President Obama traveled to St. Louis, MO Wednesday, to talk about health care and raise money for democratic candidates. The only problem? The candidate who stands to benefit the most from the Presidential visit wasn’t even in St. Louis, or the state of Missouri. She’s in Washington.
Robin Carnahan, daughter of the late Governor Mel Carnahan who died in a plane crash during his run for Senate in 2000, is running for the Senate seat being vacated by Senator Kit Bond (R) this year, and even though the President is speaking at an event that raises money for Senate candidates, Carnahan will not be appearing. The White House is downplaying the fact that Carnahan is not in Missouri while Obama is, saying the trip to Washington was planned for Carnahan before the President’s visit was announced and a senior administration official says the two sides are looking for a future date for the two to appear together.
But Carnahan has had her differences with the Obama administration. She called his proposed budget disappointing and said it was “time Washington started making fiscal discipline and tackling the long term budget deficit higher priorities.” And though Carnahan has said she supports the Senate passed health care bill, her campaign spokesman is quoted as saying the current gridlock is “another example of how Washington is broken.” Republicans, meanwhile, say Carnahan is the victim of a White House snub. The Executive Director of the Missouri Republican Party, Lloyd Smith, says the White House has “written off the Carnahan campaign.” Recent polls indicate Carnahan’s lead over Missouri Republican Congressman Roy Blunt has been fading, though state Democrats say the race will be close into the Fall.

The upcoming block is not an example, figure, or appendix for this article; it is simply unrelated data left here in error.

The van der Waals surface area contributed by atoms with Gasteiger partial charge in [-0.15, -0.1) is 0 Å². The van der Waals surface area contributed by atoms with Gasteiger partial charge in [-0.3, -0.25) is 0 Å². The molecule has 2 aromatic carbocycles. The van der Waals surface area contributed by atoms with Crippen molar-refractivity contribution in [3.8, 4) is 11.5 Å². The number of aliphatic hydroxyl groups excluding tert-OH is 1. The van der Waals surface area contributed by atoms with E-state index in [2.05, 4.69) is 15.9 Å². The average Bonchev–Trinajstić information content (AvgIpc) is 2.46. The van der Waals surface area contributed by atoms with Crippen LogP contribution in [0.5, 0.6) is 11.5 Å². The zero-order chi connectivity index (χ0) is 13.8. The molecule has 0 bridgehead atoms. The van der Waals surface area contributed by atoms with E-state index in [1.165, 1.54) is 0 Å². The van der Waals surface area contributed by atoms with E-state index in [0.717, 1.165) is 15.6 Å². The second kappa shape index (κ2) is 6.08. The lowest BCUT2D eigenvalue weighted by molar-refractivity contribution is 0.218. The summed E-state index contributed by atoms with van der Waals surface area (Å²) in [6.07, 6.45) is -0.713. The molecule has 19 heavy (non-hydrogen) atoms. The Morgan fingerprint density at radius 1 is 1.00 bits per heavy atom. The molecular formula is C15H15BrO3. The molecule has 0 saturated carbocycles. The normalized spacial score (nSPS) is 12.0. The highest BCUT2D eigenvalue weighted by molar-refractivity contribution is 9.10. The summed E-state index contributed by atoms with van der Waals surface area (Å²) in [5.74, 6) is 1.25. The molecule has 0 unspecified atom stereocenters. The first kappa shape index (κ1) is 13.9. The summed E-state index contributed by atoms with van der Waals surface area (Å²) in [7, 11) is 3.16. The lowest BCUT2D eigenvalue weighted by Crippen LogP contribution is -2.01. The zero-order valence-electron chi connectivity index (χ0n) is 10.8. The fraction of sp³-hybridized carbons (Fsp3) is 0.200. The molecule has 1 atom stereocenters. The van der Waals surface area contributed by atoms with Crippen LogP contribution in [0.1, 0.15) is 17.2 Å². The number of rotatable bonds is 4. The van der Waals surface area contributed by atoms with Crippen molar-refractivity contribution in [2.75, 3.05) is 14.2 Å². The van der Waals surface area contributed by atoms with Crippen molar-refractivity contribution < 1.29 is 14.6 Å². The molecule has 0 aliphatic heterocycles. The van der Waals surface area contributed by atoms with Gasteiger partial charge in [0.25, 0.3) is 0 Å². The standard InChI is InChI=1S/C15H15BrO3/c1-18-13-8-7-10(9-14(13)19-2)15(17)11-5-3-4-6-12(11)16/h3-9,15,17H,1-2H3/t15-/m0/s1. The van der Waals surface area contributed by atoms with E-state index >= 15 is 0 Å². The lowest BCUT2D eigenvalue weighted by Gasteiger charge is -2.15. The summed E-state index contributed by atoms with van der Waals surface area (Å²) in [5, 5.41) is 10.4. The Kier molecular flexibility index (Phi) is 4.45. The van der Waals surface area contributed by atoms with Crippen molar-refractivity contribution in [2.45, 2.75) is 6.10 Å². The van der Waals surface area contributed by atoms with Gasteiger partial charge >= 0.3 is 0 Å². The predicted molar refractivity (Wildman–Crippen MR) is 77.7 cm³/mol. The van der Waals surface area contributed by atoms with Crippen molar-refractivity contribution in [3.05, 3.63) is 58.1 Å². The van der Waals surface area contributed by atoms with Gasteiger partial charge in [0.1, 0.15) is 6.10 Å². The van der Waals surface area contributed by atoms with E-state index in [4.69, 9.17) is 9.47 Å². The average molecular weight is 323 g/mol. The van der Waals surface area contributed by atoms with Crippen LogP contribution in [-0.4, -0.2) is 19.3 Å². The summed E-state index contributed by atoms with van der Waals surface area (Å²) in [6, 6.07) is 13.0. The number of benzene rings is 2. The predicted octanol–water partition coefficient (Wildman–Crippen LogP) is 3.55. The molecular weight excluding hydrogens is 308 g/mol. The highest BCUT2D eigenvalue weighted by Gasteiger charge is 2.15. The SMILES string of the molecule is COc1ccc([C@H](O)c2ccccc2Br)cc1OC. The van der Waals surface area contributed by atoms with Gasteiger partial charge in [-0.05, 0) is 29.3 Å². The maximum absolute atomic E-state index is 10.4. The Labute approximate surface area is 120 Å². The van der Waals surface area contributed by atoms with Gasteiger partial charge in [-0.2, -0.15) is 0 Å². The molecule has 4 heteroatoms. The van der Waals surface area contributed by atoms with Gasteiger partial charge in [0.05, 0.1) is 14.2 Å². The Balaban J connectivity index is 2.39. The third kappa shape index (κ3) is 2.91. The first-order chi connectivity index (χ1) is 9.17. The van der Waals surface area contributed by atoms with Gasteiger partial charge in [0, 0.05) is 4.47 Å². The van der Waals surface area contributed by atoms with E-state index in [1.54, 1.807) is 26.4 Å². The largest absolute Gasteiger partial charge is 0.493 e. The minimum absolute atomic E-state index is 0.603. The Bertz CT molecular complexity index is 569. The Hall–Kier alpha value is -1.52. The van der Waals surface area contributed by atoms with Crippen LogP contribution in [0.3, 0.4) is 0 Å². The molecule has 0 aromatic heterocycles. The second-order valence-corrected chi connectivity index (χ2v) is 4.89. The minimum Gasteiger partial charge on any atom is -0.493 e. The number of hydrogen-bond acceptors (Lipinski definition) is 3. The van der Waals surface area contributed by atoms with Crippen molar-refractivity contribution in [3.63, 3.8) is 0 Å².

It’s not lost on political pundits that Carnahan isn’t appearing with the President, as his track record for getting people elected is not nearly as solid as previous presidents. In 2009, Obama appeared in New Jersey for incumbent Governor Jon Corzine, in Virginia for Gubernatorial candidate Creigh Deeds, and in the most high stakes race, in Massachusetts for Martha Coakley, who was running to replace Edward Kennedy. All three candidates lost. The only democratic winner in 2009 was Bill Owens in the 23rd Congressional District in New York, who never appeared on camera with the President, although he was present at a fundraiser in New York City.
And even without appearing with the President, Carnahan stands to gain. The two fundraisers being held in St. Louis will raise money for the Democratic Senatorial Campaign Committee, funds of which will go to Carnanhan’s 2010 campaign, and also eventually to the 2012 campaign for Senator Claire McCaskill (D).